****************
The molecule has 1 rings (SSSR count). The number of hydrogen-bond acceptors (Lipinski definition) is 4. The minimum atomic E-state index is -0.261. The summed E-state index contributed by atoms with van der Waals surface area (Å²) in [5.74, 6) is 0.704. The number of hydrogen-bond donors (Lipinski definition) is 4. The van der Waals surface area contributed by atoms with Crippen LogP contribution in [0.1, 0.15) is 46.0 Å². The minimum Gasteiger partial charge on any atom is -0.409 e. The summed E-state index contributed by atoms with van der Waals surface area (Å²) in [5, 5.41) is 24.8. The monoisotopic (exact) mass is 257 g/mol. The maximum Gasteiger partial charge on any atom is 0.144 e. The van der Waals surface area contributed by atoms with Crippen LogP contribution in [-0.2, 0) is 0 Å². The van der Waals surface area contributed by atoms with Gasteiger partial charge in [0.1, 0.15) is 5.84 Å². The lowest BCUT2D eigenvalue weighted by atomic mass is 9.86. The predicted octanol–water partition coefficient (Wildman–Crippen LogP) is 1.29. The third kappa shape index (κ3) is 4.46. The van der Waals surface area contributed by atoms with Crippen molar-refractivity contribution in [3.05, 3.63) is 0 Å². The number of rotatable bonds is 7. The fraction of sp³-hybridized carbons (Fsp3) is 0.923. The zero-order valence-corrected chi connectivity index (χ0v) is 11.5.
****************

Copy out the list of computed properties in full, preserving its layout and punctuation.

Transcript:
The molecule has 1 rings (SSSR count). The number of hydrogen-bond acceptors (Lipinski definition) is 4. The minimum atomic E-state index is -0.261. The summed E-state index contributed by atoms with van der Waals surface area (Å²) in [5.74, 6) is 0.704. The number of hydrogen-bond donors (Lipinski definition) is 4. The van der Waals surface area contributed by atoms with Crippen LogP contribution in [0.1, 0.15) is 46.0 Å². The minimum Gasteiger partial charge on any atom is -0.409 e. The summed E-state index contributed by atoms with van der Waals surface area (Å²) in [5, 5.41) is 24.8. The monoisotopic (exact) mass is 257 g/mol. The maximum Gasteiger partial charge on any atom is 0.144 e. The van der Waals surface area contributed by atoms with Crippen LogP contribution in [-0.2, 0) is 0 Å². The van der Waals surface area contributed by atoms with Gasteiger partial charge in [0.1, 0.15) is 5.84 Å². The lowest BCUT2D eigenvalue weighted by atomic mass is 9.86. The predicted octanol–water partition coefficient (Wildman–Crippen LogP) is 1.29. The third kappa shape index (κ3) is 4.46. The van der Waals surface area contributed by atoms with Crippen molar-refractivity contribution in [3.05, 3.63) is 0 Å². The number of rotatable bonds is 7. The fraction of sp³-hybridized carbons (Fsp3) is 0.923. The zero-order valence-corrected chi connectivity index (χ0v) is 11.5.